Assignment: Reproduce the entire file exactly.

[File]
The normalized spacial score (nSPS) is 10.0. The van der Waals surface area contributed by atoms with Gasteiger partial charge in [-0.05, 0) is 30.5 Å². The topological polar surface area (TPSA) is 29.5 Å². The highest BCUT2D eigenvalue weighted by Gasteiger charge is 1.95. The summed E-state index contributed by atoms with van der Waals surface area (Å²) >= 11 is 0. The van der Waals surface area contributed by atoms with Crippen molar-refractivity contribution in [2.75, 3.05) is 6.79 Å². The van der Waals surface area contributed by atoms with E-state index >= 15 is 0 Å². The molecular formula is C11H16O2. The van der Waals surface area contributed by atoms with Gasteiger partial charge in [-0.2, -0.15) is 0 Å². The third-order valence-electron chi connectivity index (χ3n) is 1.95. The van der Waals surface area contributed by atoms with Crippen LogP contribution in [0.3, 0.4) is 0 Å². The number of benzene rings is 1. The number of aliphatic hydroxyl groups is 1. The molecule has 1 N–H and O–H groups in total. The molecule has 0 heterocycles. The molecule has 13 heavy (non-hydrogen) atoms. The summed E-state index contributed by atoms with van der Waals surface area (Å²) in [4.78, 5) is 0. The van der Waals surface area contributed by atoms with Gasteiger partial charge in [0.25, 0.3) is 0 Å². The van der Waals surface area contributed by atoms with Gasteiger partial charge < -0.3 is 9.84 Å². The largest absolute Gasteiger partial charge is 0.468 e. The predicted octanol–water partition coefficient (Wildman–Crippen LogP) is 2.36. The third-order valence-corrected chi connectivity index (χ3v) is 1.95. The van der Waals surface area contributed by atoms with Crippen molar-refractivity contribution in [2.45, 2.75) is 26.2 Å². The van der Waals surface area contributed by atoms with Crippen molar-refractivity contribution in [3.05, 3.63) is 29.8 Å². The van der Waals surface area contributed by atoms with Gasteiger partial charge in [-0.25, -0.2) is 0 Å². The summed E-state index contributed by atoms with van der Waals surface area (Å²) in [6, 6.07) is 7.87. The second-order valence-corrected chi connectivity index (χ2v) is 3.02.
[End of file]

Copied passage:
The normalized spacial score (nSPS) is 10.0. The van der Waals surface area contributed by atoms with Gasteiger partial charge in [-0.05, 0) is 30.5 Å². The topological polar surface area (TPSA) is 29.5 Å². The highest BCUT2D eigenvalue weighted by Gasteiger charge is 1.95. The summed E-state index contributed by atoms with van der Waals surface area (Å²) >= 11 is 0. The van der Waals surface area contributed by atoms with Crippen molar-refractivity contribution in [2.75, 3.05) is 6.79 Å². The van der Waals surface area contributed by atoms with E-state index >= 15 is 0 Å². The molecular formula is C11H16O2. The van der Waals surface area contributed by atoms with Gasteiger partial charge in [-0.2, -0.15) is 0 Å². The third-order valence-electron chi connectivity index (χ3n) is 1.95. The van der Waals surface area contributed by atoms with Crippen LogP contribution in [0.3, 0.4) is 0 Å². The number of benzene rings is 1. The number of aliphatic hydroxyl groups is 1. The molecule has 1 N–H and O–H groups in total. The molecule has 0 heterocycles. The molecule has 13 heavy (non-hydrogen) atoms. The summed E-state index contributed by atoms with van der Waals surface area (Å²) in [4.78, 5) is 0. The van der Waals surface area contributed by atoms with Gasteiger partial charge in [0.25, 0.3) is 0 Å². The van der Waals surface area contributed by atoms with Gasteiger partial charge < -0.3 is 9.84 Å². The largest absolute Gasteiger partial charge is 0.468 e. The predicted octanol–water partition coefficient (Wildman–Crippen LogP) is 2.36. The third-order valence-corrected chi connectivity index (χ3v) is 1.95. The van der Waals surface area contributed by atoms with Crippen molar-refractivity contribution in [2.45, 2.75) is 26.2 Å². The van der Waals surface area contributed by atoms with Crippen molar-refractivity contribution in [3.05, 3.63) is 29.8 Å². The van der Waals surface area contributed by atoms with Gasteiger partial charge in [-0.25, -0.2) is 0 Å². The summed E-state index contributed by atoms with van der Waals surface area (Å²) in [6, 6.07) is 7.87. The second-order valence-corrected chi connectivity index (χ2v) is 3.02.